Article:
YES. Azure now provides persistent MAC addresses generated at NIC creation time. This ID will not change over the entire NIC lifecycle, even if the VM will be stopped, crashed and recovered to a different Azure Host, resized, deallocated or unbound. Be aware that Azure assigns a MAC address to the NIC only after the NIC is attached to a VM and the VM is started the first time. You cannot specify the MAC address that Azure assigns to the NIC. The MAC address remains assigned to the NIC until the NIC is deleted or the private IP address assigned to the primary IP configuration of the primary NIC is changed.
Is there any limit on VNET and subnet sizing?
YES. Inside a VNET you can create a maximum of 1000 subnets. This is a “soft” limit that can be eventually increased. The smallest subnet we support is a /29 and the largest is a /8 (using CIDR subnet definitions). Inside each subnet, Azure reserves some IP addresses within each subnet. The first and last IP addresses of the subnets are reserved for protocol conformance, along with 3 more addresses used for Azure services. Regarding IP addresses, currently Azure VNET supports 4096 IP addresses, independently from the number of NICs and VMs and from their state, stopped VM will still count toward the limit.
Azure Subscription limits for Networking
Can I create a Storage Account or Azure SQLDB with restricted access from a VNET only?
While is possible to create a Virtual Machine not exposed to the Internet, for Azure Storage Accounts and Azure SQLDB logical servers there is a mandatory DNS name created that need to be exposed. During creation of these resources, a FQDN records is created and exposure cannot be avoided since this resource locator is required to access the resource. Both these resources are protected by Microsoft DDoS and Azure SQLDB can be also configured with its own firewall mechanism.
Configure an Azure SQL Database server-level firewall rule using the Azure Portal
Currently there is a feature request to provide an internal-only endpoint for storage and Azure SQLDB to VMs inside a VNET: they will be able to access these services even without Internet connectivity. This functionality should be available in the second half of calendar year 2017.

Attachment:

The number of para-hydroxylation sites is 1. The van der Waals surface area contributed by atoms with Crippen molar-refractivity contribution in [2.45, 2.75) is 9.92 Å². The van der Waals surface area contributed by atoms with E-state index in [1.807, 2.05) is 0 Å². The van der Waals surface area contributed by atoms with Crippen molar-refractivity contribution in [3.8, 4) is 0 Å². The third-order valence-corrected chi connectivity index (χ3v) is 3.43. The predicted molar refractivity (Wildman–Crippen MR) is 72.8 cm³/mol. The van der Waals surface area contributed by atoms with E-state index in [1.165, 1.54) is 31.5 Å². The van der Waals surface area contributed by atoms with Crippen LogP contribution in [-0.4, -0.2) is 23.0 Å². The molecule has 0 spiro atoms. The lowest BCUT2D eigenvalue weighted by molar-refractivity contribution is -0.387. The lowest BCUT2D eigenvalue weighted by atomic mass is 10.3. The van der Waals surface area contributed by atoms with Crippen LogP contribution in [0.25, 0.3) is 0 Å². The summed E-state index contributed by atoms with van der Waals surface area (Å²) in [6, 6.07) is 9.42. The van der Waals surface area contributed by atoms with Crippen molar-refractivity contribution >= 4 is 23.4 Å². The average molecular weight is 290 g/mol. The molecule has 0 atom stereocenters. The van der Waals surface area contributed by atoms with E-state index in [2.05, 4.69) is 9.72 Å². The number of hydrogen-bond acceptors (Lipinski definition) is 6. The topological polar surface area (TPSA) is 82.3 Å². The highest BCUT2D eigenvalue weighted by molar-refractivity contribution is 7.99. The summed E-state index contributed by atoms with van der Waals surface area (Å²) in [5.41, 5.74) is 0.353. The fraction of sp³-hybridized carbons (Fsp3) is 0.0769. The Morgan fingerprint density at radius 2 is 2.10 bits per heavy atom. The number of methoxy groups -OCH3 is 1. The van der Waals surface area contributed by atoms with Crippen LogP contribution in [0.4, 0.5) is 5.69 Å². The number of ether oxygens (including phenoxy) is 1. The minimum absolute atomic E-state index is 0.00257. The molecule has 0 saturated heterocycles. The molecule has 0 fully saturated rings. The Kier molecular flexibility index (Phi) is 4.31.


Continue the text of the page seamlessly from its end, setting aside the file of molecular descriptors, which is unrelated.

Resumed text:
Create predefined NSG for Azure Datacenters IP Range
What is IP address “169.254.169.254”?
If you monitored in some way network traffic and connections for your Azure VMs, you may have been noticed IP address “169.254.169.254”: what is this? Don’t worry, it is not a malicious attempt to hack or attack your VM. This is a non-routable IP address that is accessible only from inside an Azure VM and is used to communicate with the Azure Host for some very specific scenarios and information retrieval.
Preview: “What is about to happen to my VM?” In-VM Notification Service
Today, this special IP is used to retrieve the planned maintenance events that will touch the VM, as described in the article above, but soon will be used also to retrieve metadata information related to the VM itself. Figure below describes the high level overview of today’s communication framework. The REST Server is the only place the VM can communicate. For the metadata instance server, we use the standard Link-Local addresses i.e. 169.254/16 which is aligned with RFC3927.
Does Azure support IPv6?
YES. Azure now provides support for IPv6 public facing IPs, both static and dynamic. Please note that you cannot use IPv6 inside a VNET for VM-to-VM communications: using an IPv6 address as an internal VM IP (DIP) or for ILB is *not* supported. The public IPv6 addresses cannot be assigned to a VM as an instance level IP (ILPIP or PIP). They can only be assigned to the external Azure Load Balancer. It is worth mentioning that currently is not possible to use NSG with IPV6, but access can be restricted using load balancing rules.